3-4 November 2011
Europe/Berlin timezone

α-clustering in the ground states of neutron-rich beryllium isotopes

3 Nov 2011, 13:30
Theory seminar room (SB3.3.170a) (GSI)

Theory seminar room (SB3.3.170a)



Mr Matthew Barr (University of Birmingham)


α-clustering is well established in light nuclei, both experimentally and in theoretical models such as Anti-Symmetrised Molecular Dynamics. For example 8Be has been well described as two α-particles. These models also predict the possibility of ground state clustering in the neutron-rich beryllium isotopes, however there is a lack of experimental evidence to support this due to the technical challenge of examining clustering in the ground state. α-clustering has generally been examined by measuring cluster breakup from excited states above the cluster decay threshold; this method cannot therefore be used for the ground state. To investigate the ground state, the XBe(p, pα) reaction was used in quasi-free kinematics. Quasi-free kinematics is an established technique for examining single particle states via nucleon-knockout. In quasi-free kinematics the centre of mass energy is sufficiently high (200-1000 MeV/nucleon) that the nucleon-nucleon cross-section is minimal, this means that only the knocked out particle participates in the reaction, and the recoil fragment remains un-excited. As a CH2 target was used, the target proton will recoil significantly and can be detected along with the knocked out α particle. Events can then be selected with an azimuthal separation of roughly 180 degrees between the proton and the α particle. By conversation of momentum, this selection ensures that neither particle was excited by the reaction. By this method clustering in the ground state can be examined. The result of the investigation will be a comparison between the cross-sections and hopefully angular distributions of α particle knockout, compared to single nucleon knockout. Because neutrons become important in stabilising the clustered system, the relationship between clustering and neutron number will also be investigated. The analysis is currently at the stage of refining the reaction channel. The incoming detectors can be used to isolate the desired isotope of beryllium. The double sided silicon strip detectors are mostly calibrated. These can be used to identify and measure the recoiling proton and α particle. The crystal ball is being investigated as a means of improving identification and measurement of these particles. This is of greater importance, since some of the silicon detectors are not operational. The analysis is on-going.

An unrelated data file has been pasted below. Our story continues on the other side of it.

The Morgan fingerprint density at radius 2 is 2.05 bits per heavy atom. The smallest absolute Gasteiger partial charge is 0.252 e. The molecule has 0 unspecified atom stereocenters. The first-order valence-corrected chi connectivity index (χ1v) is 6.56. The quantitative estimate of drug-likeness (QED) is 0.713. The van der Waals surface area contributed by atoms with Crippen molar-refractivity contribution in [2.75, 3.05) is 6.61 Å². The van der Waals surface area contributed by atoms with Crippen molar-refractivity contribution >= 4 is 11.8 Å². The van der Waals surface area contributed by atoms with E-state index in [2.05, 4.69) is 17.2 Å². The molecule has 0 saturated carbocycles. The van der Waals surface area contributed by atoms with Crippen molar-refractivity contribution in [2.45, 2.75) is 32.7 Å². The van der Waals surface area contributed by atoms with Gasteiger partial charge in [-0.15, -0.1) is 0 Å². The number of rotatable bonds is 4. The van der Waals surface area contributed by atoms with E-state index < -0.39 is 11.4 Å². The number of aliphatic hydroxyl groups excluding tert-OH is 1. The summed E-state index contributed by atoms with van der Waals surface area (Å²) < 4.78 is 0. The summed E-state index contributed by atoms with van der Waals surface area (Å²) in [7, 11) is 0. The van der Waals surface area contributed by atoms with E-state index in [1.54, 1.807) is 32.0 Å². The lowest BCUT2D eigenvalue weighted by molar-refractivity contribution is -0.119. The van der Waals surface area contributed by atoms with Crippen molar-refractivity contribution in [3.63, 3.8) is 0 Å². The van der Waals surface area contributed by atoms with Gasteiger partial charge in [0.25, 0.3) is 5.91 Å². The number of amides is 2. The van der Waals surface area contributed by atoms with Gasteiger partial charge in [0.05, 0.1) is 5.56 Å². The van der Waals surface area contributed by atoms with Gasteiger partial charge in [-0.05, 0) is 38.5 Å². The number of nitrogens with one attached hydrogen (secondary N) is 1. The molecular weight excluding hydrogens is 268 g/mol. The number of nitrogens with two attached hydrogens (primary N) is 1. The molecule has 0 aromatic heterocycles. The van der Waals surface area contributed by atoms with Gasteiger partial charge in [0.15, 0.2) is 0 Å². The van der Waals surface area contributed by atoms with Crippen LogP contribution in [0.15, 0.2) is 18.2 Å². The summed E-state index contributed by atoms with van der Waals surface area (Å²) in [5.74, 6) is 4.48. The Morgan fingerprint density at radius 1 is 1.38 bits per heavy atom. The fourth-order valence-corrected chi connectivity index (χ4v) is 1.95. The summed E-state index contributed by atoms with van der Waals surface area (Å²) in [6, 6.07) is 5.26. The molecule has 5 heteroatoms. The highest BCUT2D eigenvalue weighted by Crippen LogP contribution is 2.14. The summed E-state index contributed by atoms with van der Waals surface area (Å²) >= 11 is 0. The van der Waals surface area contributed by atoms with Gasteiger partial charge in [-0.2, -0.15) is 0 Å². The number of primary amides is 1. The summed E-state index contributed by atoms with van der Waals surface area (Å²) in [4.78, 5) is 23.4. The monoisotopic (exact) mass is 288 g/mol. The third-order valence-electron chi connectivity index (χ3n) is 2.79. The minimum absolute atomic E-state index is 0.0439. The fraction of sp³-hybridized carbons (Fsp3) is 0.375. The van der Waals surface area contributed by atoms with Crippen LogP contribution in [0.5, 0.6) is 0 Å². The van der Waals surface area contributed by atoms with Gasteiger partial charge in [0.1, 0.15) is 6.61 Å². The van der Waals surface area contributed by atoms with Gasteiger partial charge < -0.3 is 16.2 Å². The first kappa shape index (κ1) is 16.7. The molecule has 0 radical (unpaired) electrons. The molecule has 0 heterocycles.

Primary author

Mr Matthew Barr (University of Birmingham)

Presentation Materials